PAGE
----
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post #9871 of 18446
The problem with a sheepskin was that you dare not take it off. It was bad enough with a Crombie.

People wore coats to dancehalls in those days. There were cloakrooms and they gave you a little ticket, but if you did not get your own coat at the end of the night there was no real comeback, no liability. Then there were places that did not have cloakroom attendants, That was just asking for trouble.

'The Big Red Building in Petticoat Lane' was a memorable radio jingle for a famous sheepskin outlet. Would have been early 70s though - so past the boom era.
post #9872 of 18446
Regarding what Ace of Eights said about the smell and buzz of the 60s/70, When the Squire shop opened in Brewer St here in London, I always worked in the West End.. so i would always pop in, I remember the smell of the place, I still can over Forty years later, The layout of the shop was different from any other cloths shop at the time..The Shirts, Jumpers was on shelves so you could pick them up and have a good look, The Royals was on a Table in the Middle of the shop, and the bag you got with your new bit of kit was unique, What a lot of Skinheads would do was have another bag to put your newly bought clobber in, so as not to attract attention to ones self, Groups of skinheads would wait for a single lad coming out of the shop and take his hard earn Royals of him.

Going into George the Tailor's [ he was Indian] on Kilburn High Road on a Saturday...it would be full of Skinhead Boys and Girls, It was chaos in there, He would be measuring Lads and Girls one after another on his own, I thought at the time hope he gets mine right, Never had a problem. I was 15 looking in the Dormueil Sample book, choosing what you wanted.. A deposit was paid and then the balance was paid 10 shillings a week.a few weeks later you had your suit, We all worked so getting a suit was easy..some lads had three or four, i had Two, a dark blue Kid Mohair.. the other was Kid Mohair Bottle Green with a Red pinstripe, no one had anything like it , I was so proud.

I would get home from Football on a Saturday, My Brother had already took all the Hot water having a bath, No central heating back then, So I would pop around to Granville Road public Baths, getting back home Mum always had a fry up on a Saturday evening.. with Chips, She made the most wonderful chips, I can smell them now, My Mum would always iron my Older brothers Shirts... but i always did my own,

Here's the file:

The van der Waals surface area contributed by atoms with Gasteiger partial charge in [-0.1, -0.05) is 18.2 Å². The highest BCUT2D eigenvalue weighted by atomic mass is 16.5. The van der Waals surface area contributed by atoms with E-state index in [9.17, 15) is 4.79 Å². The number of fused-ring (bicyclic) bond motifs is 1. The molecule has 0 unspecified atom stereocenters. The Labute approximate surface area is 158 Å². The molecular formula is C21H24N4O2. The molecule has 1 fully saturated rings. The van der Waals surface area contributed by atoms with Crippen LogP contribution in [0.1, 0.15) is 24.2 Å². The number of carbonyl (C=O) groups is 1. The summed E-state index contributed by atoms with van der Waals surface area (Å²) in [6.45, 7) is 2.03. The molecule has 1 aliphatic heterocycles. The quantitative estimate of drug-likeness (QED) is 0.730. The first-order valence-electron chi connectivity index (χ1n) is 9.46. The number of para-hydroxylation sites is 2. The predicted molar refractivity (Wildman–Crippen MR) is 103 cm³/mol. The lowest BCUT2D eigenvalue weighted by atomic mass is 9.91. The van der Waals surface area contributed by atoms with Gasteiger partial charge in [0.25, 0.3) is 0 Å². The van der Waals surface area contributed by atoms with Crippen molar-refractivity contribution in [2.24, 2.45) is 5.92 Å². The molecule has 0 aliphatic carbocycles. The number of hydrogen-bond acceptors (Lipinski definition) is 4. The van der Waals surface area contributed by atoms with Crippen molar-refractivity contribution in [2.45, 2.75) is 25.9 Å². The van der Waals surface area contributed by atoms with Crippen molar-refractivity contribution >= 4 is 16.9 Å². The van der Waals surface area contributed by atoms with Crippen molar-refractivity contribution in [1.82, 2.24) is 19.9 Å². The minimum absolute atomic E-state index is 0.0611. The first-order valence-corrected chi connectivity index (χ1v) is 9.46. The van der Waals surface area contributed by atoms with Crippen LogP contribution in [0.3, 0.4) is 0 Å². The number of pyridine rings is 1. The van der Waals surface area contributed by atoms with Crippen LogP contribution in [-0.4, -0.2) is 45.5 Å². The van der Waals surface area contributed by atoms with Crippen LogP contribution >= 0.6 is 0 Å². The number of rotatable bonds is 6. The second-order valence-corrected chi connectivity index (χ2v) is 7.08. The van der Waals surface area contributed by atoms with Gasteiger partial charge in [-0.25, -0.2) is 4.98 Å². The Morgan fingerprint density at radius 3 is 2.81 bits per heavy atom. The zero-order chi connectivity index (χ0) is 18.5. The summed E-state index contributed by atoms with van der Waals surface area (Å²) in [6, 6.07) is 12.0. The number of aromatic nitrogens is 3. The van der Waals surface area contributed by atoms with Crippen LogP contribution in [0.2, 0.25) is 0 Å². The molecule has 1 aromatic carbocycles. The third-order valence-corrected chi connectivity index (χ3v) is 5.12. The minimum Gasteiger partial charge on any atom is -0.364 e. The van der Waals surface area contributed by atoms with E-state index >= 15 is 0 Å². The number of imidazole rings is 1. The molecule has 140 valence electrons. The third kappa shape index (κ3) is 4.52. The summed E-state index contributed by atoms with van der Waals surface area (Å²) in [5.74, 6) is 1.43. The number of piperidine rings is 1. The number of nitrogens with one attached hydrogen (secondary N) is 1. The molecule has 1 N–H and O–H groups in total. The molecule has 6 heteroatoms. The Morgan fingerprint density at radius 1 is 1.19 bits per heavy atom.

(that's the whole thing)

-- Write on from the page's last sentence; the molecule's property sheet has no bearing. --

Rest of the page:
Shoes was always polished so they would be ready. I would be out the house for 7...straight over the road to the pub, see the Old Man...then off up the High Road to meet the lads, We would meet in the Coopers Arms.. if it was a Summer evening all the Skinheads would be standing outside, No one ever sat down, only the scruffy cnuts did lol. You would walk towards them in your suit, they would give you the once over...girls would often comment how smart you looked, anyone not wearing the correct kit had the piss taken out of them. Once everyone was there we would make our way to the Tube station, seeing maybe forty Boys and Girls walking up the High road was a sight to see, Girls linked up to their Boyfriends, some with matching suits, half the lads wearing Sunglasses, a few wearing pork pie hats, Getting on the train no one sits down, I will not continue the story as it always ended in a fight and tears,biggrin.gif
Those couple of years was the best days of my life.
post #9873 of 18446
Quote:
Originally Posted by Lasttye View Post

Regarding what Ace of Eights said about the smell and buzz of the 60s/70, When the Squire shop opened in Brewer St here in London, I always worked in the West End.. so i would always pop in, I remember the smell of the place, I still can over Forty years later, The layout of the shop was different from any other cloths shop at the time..The Shirts, Jumpers was on shelves so you could pick them up and have a good look, The Royals was on a Table in the Middle of the shop, and the bag you got with your new bit of kit was unique, What a lot of Skinheads would do was have another bag to put your newly bought clobber in, so as not to attract attention to ones self, Groups of skinheads would wait for a single lad coming out of the shop and take his hard earn Royals of him.
Going into George the Tailor's [ he was Indian] on Kilburn High Road on a Saturday...it would be full of Skinhead Boys and Girls, It was chaos in there, He would be measuring Lads and Girls one after another on his own, I thought at the time hope he gets mine right, Never had a problem. I was 15 looking in the Dormueil Sample book, choosing what you wanted.. A deposit was paid and then the balance was paid 10 shillings a week.a few weeks later you had your suit, We all worked so getting a suit was easy..some lads had three or four, i had Two, a dark blue Kid Mohair.. the other was Kid Mohair Bottle Green with a Red pinstripe, no one had anything like it , I was so proud.
I would get home from Football on a Saturday, My Brother had already took all the Hot water having a bath, No central heating back then, So I would pop around to Granville Road public Baths, getting back home Mum always had a fry up on a Saturday evening.. with Chips, She made the most wonderful chips, I can smell them now, My Mum would always iron my Older brothers Shirts... but i always did my own,
Shoes was always polished so they would be ready. I would be out the house for 7...straight over the road to the pub, see the Old Man...then off up the High Road to meet the lads, We would meet in the Coopers Arms.. if it was a Summer evening all the Skinheads would be standing outside, No one ever sat down, only the scruffy cnuts did lol. You would walk towards them in your suit, they would give you the once over...girls would often comment how smart you looked, anyone not wearing the correct kit had the piss taken out of them. Once everyone was there we would make our way to the Tube station, seeing maybe forty Boys and Girls walking up the High road was a sight to see, Girls linked up to their Boyfriends, some with matching suits, half the lads wearing Sunglasses, a few wearing pork pie hats, Getting on the train no one sits down, I will not continue the story as it always ended in a fight and tears,biggrin.gif